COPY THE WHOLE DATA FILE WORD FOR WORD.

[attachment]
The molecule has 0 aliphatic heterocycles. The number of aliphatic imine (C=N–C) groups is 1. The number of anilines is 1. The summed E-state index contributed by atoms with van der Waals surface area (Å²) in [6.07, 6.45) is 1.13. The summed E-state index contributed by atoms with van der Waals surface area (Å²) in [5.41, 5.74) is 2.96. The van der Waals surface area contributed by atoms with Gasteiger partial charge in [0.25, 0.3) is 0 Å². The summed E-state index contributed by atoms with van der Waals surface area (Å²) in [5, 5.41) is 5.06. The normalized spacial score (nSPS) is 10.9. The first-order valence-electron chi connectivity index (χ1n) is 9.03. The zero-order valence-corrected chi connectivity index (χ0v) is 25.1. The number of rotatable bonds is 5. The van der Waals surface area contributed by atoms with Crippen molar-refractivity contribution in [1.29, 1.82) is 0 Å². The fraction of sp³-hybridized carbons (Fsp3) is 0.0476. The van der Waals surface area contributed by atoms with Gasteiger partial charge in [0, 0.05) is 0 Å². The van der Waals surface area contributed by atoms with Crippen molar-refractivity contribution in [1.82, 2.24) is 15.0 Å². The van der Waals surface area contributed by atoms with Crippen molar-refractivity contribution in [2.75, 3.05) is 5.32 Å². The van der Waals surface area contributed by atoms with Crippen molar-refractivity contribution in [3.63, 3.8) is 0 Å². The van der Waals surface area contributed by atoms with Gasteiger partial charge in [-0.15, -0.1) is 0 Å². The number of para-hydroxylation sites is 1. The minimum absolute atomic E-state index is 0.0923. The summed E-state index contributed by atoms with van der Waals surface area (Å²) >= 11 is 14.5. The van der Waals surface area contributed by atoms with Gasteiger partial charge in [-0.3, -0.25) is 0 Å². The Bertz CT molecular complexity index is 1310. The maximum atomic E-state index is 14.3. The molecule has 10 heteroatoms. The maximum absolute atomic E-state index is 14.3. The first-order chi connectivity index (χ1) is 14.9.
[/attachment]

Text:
The molecule has 0 aliphatic heterocycles. The number of aliphatic imine (C=N–C) groups is 1. The number of anilines is 1. The summed E-state index contributed by atoms with van der Waals surface area (Å²) in [6.07, 6.45) is 1.13. The summed E-state index contributed by atoms with van der Waals surface area (Å²) in [5.41, 5.74) is 2.96. The van der Waals surface area contributed by atoms with Gasteiger partial charge in [0.25, 0.3) is 0 Å². The summed E-state index contributed by atoms with van der Waals surface area (Å²) in [5, 5.41) is 5.06. The normalized spacial score (nSPS) is 10.9. The first-order valence-electron chi connectivity index (χ1n) is 9.03. The zero-order valence-corrected chi connectivity index (χ0v) is 25.1. The number of rotatable bonds is 5. The van der Waals surface area contributed by atoms with Crippen molar-refractivity contribution in [1.29, 1.82) is 0 Å². The fraction of sp³-hybridized carbons (Fsp3) is 0.0476. The van der Waals surface area contributed by atoms with Gasteiger partial charge in [0, 0.05) is 0 Å². The van der Waals surface area contributed by atoms with Crippen molar-refractivity contribution in [1.82, 2.24) is 15.0 Å². The van der Waals surface area contributed by atoms with Crippen molar-refractivity contribution in [2.75, 3.05) is 5.32 Å². The van der Waals surface area contributed by atoms with Crippen molar-refractivity contribution in [3.63, 3.8) is 0 Å². The van der Waals surface area contributed by atoms with Gasteiger partial charge in [-0.15, -0.1) is 0 Å². The number of para-hydroxylation sites is 1. The minimum absolute atomic E-state index is 0.0923. The summed E-state index contributed by atoms with van der Waals surface area (Å²) >= 11 is 14.5. The van der Waals surface area contributed by atoms with Gasteiger partial charge in [-0.3, -0.25) is 0 Å². The Bertz CT molecular complexity index is 1310. The maximum atomic E-state index is 14.3. The molecule has 10 heteroatoms. The maximum absolute atomic E-state index is 14.3. The first-order chi connectivity index (χ1) is 14.9.